One thing I’ve noticed is that many people think of quantum, ML, and optimization as entirely separate entities – something we at Zapata refer to as the ‘false trichotomy’ — when, in fact, they are highly correlated.
Alejandro Perdomo-Ortiz, Associate Director of Quantum AI
One of the reasons my colleagues and I devote our careers to quantum computing is its ability to solve intractable problems — to perform tasks that are impossible for classical computers. Quantum computing holds the potential of revolutionizing the way we do computation and, thereby, impacting the world.
One of the most revolutionary aspects is that quantum computers can tap into nature to exponentially increase computational power, which only became possible in the early 1900s with our understanding of quantum mechanics. The laws of quantum mechanics govern nature at the core of the atomistic level, and we can use them today to perform computations. It’s no wonder we named our company after an actual revolutionary!
I want to emphasize that quantum computing is not meant to be used for any problem. For example, you wouldn’t use a quantum computer to multiply numbers – that’s an easy task for any classical computer.
The opportunity to use quantum methods to solve optimization problems better than classical resources like your laptop, or even the most powerful high-performance computer (HPC), is one of the best opportunities for quantum advantage to manifest and tackle truly intractable problems that are foundationally optimization challenges, such as financial portfolio optimization, protein design, transportation routing, and many others.
The term “optimization” is broad, so it’s not surprising that there are different adjectives used in the community. If you speak with any of the Fortune 500s, you will likely hear several iterations of the term. From my own experience working at NASA for more than five years, talking to the engineers meant hearing terms such as “discrete optimization,” “constrained optimization,” and “combinatorial optimization,” among others. What they all had in common was being NP-hard problems.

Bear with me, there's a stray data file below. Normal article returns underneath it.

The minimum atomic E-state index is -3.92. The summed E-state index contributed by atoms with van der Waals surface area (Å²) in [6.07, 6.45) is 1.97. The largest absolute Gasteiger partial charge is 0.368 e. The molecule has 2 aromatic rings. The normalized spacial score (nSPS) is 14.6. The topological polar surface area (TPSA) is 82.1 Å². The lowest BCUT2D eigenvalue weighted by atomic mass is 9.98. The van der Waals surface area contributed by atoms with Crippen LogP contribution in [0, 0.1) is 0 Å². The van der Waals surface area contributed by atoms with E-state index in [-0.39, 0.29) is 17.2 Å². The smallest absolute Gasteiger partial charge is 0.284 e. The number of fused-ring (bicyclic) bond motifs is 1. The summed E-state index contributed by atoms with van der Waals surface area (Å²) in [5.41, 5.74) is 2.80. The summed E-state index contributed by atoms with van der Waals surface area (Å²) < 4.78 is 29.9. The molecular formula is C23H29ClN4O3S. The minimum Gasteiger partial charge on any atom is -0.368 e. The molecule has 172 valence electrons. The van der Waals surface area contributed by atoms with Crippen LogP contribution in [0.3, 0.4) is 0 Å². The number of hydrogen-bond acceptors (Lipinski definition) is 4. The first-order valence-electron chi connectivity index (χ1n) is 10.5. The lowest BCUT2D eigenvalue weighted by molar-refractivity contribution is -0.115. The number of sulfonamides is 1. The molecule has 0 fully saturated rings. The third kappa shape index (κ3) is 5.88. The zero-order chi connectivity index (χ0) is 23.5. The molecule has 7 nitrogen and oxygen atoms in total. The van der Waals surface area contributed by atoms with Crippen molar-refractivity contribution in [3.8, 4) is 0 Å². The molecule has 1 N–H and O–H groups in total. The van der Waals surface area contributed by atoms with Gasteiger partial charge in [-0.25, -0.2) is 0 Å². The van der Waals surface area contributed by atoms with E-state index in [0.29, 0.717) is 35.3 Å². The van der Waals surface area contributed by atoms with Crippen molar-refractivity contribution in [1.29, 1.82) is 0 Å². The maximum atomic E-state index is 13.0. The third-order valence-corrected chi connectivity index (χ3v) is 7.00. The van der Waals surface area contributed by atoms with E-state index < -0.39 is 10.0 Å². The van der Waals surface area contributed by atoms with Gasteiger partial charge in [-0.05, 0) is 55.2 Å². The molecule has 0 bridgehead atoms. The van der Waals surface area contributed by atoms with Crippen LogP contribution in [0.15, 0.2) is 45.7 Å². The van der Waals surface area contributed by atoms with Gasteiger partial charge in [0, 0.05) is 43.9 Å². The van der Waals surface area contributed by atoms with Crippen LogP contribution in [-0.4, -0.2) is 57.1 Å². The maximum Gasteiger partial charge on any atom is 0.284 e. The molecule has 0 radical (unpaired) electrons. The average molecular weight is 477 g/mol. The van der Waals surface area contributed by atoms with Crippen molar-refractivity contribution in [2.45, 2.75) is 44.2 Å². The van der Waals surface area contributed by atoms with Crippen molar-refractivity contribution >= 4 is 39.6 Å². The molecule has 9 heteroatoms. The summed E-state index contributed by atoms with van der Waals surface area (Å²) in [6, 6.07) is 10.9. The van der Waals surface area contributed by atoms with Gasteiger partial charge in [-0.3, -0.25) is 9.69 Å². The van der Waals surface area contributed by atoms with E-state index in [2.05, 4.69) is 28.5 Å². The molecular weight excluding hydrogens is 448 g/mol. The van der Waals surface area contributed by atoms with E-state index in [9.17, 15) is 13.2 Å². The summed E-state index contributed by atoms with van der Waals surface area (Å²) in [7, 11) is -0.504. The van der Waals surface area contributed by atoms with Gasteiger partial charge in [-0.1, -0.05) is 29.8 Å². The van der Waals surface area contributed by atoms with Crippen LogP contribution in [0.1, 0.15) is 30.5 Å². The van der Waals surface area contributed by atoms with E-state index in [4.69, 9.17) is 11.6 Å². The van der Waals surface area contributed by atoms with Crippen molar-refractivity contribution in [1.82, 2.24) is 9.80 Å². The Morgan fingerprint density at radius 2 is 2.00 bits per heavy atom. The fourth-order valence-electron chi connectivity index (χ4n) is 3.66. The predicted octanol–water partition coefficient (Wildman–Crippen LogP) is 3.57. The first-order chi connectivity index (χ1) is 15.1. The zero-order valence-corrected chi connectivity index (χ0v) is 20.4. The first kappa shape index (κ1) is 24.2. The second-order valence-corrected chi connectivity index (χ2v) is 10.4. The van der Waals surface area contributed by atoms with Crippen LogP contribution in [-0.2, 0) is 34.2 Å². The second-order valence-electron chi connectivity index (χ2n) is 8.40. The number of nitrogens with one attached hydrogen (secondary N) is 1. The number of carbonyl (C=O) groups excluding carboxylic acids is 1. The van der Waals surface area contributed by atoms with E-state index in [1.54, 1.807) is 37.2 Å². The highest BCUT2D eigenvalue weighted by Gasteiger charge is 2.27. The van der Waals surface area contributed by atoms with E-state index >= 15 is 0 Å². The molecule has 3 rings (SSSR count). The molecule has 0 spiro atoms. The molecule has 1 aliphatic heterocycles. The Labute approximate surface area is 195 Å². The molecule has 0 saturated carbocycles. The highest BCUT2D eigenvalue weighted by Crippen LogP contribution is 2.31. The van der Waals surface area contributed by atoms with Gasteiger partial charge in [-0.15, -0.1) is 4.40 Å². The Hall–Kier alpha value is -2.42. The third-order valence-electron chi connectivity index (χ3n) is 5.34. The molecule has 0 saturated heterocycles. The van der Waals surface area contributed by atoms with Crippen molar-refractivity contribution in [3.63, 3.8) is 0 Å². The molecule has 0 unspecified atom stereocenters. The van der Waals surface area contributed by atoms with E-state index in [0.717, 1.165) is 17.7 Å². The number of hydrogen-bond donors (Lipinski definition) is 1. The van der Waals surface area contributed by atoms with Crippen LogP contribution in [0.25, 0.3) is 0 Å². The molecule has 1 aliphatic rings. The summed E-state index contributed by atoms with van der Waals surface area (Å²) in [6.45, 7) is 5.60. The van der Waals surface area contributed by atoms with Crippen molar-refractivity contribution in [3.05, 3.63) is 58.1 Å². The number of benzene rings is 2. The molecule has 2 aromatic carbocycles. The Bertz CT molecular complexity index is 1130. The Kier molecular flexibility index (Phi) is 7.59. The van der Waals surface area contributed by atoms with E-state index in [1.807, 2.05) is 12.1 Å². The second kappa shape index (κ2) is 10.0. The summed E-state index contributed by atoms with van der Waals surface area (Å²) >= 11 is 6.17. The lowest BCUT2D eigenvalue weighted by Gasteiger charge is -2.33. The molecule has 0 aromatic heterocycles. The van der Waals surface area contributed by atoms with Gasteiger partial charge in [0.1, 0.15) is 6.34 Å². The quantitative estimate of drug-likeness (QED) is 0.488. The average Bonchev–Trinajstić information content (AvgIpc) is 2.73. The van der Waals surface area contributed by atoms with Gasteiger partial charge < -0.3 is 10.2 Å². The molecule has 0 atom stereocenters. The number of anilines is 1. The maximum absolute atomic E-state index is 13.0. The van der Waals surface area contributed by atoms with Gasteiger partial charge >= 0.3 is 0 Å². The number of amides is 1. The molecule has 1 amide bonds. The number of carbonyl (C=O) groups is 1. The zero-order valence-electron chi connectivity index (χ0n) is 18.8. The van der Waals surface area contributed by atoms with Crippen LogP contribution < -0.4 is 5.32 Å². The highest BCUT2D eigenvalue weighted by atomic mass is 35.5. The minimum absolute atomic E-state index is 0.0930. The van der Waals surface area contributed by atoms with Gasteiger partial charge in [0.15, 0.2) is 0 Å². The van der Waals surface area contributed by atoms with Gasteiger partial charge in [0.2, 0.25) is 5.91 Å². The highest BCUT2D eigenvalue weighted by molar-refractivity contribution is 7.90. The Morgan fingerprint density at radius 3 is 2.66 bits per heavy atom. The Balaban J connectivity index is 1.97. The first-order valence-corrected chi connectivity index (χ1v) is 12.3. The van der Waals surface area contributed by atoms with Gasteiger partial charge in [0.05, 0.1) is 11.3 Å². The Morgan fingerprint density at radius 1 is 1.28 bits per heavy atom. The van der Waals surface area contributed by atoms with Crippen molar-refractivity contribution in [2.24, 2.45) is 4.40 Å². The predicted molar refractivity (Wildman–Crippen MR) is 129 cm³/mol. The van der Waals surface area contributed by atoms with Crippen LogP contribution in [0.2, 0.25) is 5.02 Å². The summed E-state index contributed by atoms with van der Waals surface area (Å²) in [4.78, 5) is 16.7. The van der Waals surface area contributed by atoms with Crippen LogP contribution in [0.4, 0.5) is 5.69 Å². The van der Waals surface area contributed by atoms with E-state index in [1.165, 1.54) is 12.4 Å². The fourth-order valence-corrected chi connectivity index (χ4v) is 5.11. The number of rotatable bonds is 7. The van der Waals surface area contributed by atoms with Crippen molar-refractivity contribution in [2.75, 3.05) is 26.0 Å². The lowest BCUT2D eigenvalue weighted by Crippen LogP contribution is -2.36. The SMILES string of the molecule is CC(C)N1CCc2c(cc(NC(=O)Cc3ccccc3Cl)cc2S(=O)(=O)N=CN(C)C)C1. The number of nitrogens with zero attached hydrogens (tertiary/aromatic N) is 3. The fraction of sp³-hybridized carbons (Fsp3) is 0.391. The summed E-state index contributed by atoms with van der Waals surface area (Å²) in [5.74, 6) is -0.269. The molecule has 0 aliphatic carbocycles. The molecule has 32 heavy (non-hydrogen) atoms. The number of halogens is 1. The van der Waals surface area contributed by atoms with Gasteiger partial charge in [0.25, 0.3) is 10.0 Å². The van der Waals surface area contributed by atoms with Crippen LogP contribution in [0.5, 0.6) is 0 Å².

We don’t have access to optimal solutions for these types of optimization problems yet, even with the best classical computing resources at our disposal. That’s why there is an opportunity for quantum computing to make a significant impact and why it’s so exciting to be in this industry right now.
I am optimistic that quantum computing will deliver a real, measurable advantage over the best classical algorithms and computers from a practical and scientific standpoint. For example, if I’m talking to someone doing financial portfolio optimization with the most advanced classical tools, I’m confident that we will provide a quantum solution that is better than what they are doing. For more insight on this topic, I get into some of the science and thinking behind this claim in a paper I wrote with my colleague Javier Alcazar: “Enhancing Combinatorial Optimization with Quantum Generative Models.”
One thing I’ve noticed is that many people think of quantum, machine learning (ML), and optimization as entirely separate entities – something we at Zapata refer to as the “false trichotomy” — when, in fact, they are highly correlated. The challenge for us is to help customers find the sweet spot between them.